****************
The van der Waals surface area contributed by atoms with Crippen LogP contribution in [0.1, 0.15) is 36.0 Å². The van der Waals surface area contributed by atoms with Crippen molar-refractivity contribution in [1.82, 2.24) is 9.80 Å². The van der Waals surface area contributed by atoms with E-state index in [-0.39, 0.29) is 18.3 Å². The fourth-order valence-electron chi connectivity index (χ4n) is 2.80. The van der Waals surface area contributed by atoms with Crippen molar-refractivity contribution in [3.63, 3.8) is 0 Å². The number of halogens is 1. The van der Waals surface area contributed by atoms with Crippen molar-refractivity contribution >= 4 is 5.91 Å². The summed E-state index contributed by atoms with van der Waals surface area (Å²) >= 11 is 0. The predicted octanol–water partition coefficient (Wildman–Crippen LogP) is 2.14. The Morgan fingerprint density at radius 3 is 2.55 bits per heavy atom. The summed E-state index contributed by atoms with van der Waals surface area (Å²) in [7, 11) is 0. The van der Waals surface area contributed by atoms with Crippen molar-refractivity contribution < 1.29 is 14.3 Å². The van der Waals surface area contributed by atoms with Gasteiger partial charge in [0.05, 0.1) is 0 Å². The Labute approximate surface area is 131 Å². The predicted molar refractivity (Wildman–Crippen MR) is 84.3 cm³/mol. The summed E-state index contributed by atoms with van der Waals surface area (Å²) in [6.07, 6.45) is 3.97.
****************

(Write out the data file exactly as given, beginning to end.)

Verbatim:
The van der Waals surface area contributed by atoms with Crippen LogP contribution in [0.1, 0.15) is 36.0 Å². The van der Waals surface area contributed by atoms with Crippen molar-refractivity contribution in [1.82, 2.24) is 9.80 Å². The van der Waals surface area contributed by atoms with E-state index in [-0.39, 0.29) is 18.3 Å². The fourth-order valence-electron chi connectivity index (χ4n) is 2.80. The van der Waals surface area contributed by atoms with Crippen molar-refractivity contribution in [3.63, 3.8) is 0 Å². The number of halogens is 1. The van der Waals surface area contributed by atoms with Crippen molar-refractivity contribution >= 4 is 5.91 Å². The summed E-state index contributed by atoms with van der Waals surface area (Å²) >= 11 is 0. The predicted octanol–water partition coefficient (Wildman–Crippen LogP) is 2.14. The Morgan fingerprint density at radius 3 is 2.55 bits per heavy atom. The summed E-state index contributed by atoms with van der Waals surface area (Å²) in [7, 11) is 0. The van der Waals surface area contributed by atoms with Crippen molar-refractivity contribution < 1.29 is 14.3 Å². The van der Waals surface area contributed by atoms with Gasteiger partial charge in [0.05, 0.1) is 0 Å². The Labute approximate surface area is 131 Å². The predicted molar refractivity (Wildman–Crippen MR) is 84.3 cm³/mol. The summed E-state index contributed by atoms with van der Waals surface area (Å²) in [6.07, 6.45) is 3.97.